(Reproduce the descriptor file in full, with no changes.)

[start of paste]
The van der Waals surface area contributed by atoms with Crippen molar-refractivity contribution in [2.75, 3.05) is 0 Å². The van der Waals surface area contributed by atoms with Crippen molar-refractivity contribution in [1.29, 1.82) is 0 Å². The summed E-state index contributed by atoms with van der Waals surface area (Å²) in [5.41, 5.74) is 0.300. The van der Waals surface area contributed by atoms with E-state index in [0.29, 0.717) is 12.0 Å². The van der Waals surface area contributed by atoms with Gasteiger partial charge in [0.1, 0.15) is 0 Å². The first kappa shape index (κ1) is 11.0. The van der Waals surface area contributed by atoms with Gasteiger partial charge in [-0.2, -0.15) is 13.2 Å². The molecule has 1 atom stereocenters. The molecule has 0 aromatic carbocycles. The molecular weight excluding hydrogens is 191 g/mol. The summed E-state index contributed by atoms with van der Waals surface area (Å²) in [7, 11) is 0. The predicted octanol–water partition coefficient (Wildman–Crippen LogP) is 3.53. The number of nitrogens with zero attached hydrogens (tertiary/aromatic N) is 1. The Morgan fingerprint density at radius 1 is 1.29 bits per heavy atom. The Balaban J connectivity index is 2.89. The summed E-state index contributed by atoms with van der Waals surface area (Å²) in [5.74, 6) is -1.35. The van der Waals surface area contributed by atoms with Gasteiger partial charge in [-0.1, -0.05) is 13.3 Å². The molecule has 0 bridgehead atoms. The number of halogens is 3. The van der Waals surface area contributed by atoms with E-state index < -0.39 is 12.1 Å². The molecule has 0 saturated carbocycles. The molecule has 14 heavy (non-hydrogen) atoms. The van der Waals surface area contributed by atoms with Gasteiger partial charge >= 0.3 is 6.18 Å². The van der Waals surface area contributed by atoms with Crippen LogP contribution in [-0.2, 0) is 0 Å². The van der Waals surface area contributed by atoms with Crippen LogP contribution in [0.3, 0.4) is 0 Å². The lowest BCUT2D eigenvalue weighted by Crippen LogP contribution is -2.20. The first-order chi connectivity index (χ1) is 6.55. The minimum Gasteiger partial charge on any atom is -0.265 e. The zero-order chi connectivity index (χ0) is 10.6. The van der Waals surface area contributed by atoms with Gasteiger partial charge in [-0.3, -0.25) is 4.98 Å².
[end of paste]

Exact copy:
The van der Waals surface area contributed by atoms with Crippen molar-refractivity contribution in [2.75, 3.05) is 0 Å². The van der Waals surface area contributed by atoms with Crippen molar-refractivity contribution in [1.29, 1.82) is 0 Å². The summed E-state index contributed by atoms with van der Waals surface area (Å²) in [5.41, 5.74) is 0.300. The van der Waals surface area contributed by atoms with E-state index in [0.29, 0.717) is 12.0 Å². The van der Waals surface area contributed by atoms with Gasteiger partial charge in [0.1, 0.15) is 0 Å². The first kappa shape index (κ1) is 11.0. The van der Waals surface area contributed by atoms with Gasteiger partial charge in [-0.2, -0.15) is 13.2 Å². The molecule has 1 atom stereocenters. The molecule has 0 aromatic carbocycles. The molecular weight excluding hydrogens is 191 g/mol. The summed E-state index contributed by atoms with van der Waals surface area (Å²) in [7, 11) is 0. The predicted octanol–water partition coefficient (Wildman–Crippen LogP) is 3.53. The number of nitrogens with zero attached hydrogens (tertiary/aromatic N) is 1. The Morgan fingerprint density at radius 1 is 1.29 bits per heavy atom. The Balaban J connectivity index is 2.89. The summed E-state index contributed by atoms with van der Waals surface area (Å²) in [5.74, 6) is -1.35. The van der Waals surface area contributed by atoms with Gasteiger partial charge in [-0.1, -0.05) is 13.3 Å². The molecule has 0 bridgehead atoms. The number of halogens is 3. The van der Waals surface area contributed by atoms with E-state index < -0.39 is 12.1 Å². The molecule has 0 saturated carbocycles. The molecule has 14 heavy (non-hydrogen) atoms. The van der Waals surface area contributed by atoms with Gasteiger partial charge >= 0.3 is 6.18 Å². The van der Waals surface area contributed by atoms with Crippen LogP contribution in [-0.2, 0) is 0 Å². The van der Waals surface area contributed by atoms with Crippen LogP contribution in [0.3, 0.4) is 0 Å². The lowest BCUT2D eigenvalue weighted by Crippen LogP contribution is -2.20. The first-order chi connectivity index (χ1) is 6.55. The minimum Gasteiger partial charge on any atom is -0.265 e. The zero-order chi connectivity index (χ0) is 10.6. The van der Waals surface area contributed by atoms with Gasteiger partial charge in [-0.3, -0.25) is 4.98 Å².